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'Cop City' Training Center Proposal Draws Support, Opposition

ATLANTA, Ga. (CW69 News at 10) -- The City of Atlanta is considering leasing land in DeKalb County to the Atlanta Police Foundation to build a police training facility, but several organizations are against it, calling it "Cop City."

Atlanta police have trained officers in temporary facilities for years. "We have to use other departments' training villages. We have to use the State of Georgia's training facility, so we're on a calendar," said Deputy Chief Darin Schierbaum. APD says the proposed Public Safety Training Center would usher in a new chapter of morale, recruitment and retention. "We're excited, because first class cities have first class investment in their training, in their public safety first responders," he said. "Training is the lifeblood of any public safety organization."

The proposed facility would sit on 85 acres around an existing facility on Key Road and include a well-equipped environment for repetitive training. However, several organizations oppose it. "We're talking about spending millions of taxpayer dollars to fund another failed proposal that will only line the pockets of wealthy people and not actually address the issues of our day," said James Woodall, a policy associate with Southern Center for Human Rights. "City council members have even admitted that this will not impact crime," he added.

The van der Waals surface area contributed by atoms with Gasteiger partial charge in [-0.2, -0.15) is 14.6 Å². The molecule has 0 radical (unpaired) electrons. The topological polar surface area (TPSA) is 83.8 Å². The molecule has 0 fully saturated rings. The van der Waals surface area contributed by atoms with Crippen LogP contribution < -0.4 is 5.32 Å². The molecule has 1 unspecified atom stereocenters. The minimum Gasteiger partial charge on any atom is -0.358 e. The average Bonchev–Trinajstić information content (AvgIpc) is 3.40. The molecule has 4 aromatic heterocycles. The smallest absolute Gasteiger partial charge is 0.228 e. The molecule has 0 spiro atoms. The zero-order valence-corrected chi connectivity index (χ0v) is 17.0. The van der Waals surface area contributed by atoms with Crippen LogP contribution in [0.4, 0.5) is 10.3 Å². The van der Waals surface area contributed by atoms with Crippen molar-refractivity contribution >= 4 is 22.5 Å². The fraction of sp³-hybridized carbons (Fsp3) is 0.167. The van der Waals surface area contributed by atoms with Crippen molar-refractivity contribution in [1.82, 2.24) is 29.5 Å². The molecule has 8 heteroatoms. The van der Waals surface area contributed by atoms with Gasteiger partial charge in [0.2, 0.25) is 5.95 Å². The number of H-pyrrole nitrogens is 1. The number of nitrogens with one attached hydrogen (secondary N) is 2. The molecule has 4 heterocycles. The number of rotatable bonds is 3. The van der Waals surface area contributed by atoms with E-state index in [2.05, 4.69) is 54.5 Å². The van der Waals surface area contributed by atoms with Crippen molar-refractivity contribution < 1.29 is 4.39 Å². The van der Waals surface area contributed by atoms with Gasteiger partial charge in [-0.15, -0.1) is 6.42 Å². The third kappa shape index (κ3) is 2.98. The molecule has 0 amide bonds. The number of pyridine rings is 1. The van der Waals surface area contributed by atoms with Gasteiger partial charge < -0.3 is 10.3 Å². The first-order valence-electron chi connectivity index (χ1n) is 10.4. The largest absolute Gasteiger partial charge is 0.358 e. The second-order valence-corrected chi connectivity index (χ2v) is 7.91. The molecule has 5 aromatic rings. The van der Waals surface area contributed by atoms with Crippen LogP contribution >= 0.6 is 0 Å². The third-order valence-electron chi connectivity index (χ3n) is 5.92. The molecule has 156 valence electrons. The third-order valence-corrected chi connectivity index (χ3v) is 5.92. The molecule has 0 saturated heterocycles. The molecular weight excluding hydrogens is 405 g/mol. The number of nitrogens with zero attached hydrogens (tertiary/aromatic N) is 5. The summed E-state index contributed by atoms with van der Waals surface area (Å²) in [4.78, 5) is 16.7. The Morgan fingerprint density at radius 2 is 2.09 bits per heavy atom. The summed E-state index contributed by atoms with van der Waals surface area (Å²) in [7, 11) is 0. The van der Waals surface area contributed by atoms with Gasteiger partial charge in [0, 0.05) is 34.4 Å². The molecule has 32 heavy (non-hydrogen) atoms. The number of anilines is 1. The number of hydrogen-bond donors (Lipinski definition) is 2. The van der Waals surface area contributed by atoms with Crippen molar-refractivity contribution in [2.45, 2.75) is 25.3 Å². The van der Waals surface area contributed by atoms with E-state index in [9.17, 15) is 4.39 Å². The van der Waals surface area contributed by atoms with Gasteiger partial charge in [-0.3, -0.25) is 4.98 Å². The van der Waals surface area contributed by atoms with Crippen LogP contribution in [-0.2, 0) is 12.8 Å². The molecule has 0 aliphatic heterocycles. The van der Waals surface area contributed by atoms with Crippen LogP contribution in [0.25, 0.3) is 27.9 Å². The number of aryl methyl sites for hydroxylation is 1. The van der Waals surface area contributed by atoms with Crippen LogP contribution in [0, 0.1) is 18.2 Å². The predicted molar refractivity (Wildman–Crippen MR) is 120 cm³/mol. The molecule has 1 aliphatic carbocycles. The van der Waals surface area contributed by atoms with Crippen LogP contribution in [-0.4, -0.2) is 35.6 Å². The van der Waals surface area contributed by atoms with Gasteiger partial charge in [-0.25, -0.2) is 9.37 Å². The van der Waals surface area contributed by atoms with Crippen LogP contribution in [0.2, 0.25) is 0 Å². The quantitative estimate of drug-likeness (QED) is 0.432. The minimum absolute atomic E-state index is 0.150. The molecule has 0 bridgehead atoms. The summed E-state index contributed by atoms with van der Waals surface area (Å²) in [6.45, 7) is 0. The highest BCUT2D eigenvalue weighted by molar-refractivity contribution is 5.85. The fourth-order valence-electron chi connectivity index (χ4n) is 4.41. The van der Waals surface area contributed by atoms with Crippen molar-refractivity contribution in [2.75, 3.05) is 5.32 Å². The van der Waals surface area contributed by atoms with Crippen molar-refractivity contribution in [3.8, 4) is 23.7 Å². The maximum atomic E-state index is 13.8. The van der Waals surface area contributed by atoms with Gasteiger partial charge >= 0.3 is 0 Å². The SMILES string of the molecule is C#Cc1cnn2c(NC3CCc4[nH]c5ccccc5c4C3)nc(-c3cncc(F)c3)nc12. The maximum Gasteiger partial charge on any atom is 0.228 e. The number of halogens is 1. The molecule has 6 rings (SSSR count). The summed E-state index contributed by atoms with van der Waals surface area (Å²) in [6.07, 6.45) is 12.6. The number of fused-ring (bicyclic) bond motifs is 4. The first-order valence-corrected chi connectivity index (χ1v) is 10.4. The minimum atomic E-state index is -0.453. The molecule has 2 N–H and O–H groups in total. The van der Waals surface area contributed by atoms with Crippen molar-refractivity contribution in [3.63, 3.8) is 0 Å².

After a tumultuous year of police brutality cases and violent crimes, opponents say there's a better solution. "What we're asking for is a concerted effort and an invested commitment to putting the public's resources into communities: mental health, education, crime prevention and intervention," said Woodall. SCHR said a few provable solutions include improving court notifications to support bail reform initiatives, closing the Atlanta City Detention Center, ending police quotas, incentivizing pre-arrest diversion and utilizing alternatives to policing.

Some organizations say defunding the police is a solution. "[It's] taking resources from police so that they're not first responders when it comes to homelessness, so they're not first responders when it comes to people having mental health issues," said Kamau Franklin, the director of Community Movement Builders. He says a new facility won't address the issues. "Instead of focusing on real issues of safety for the community, they're trying to change the narrative and give a gift to the police in order to make them feel better," said Franklin. "I don't thing the issue is police morale. It is police brutality. It is police violence. It is police harassment," he said.

Those who support the proposed facility disagree. "We have a responsibility to the citizens of this city. We will respond to every emergency that could occur on their street, and training is how it happens," said Schierbaum.

A virtual public informational hearing was scheduled for this Thursday evening. City Council is expected to vote on the proposal next week.

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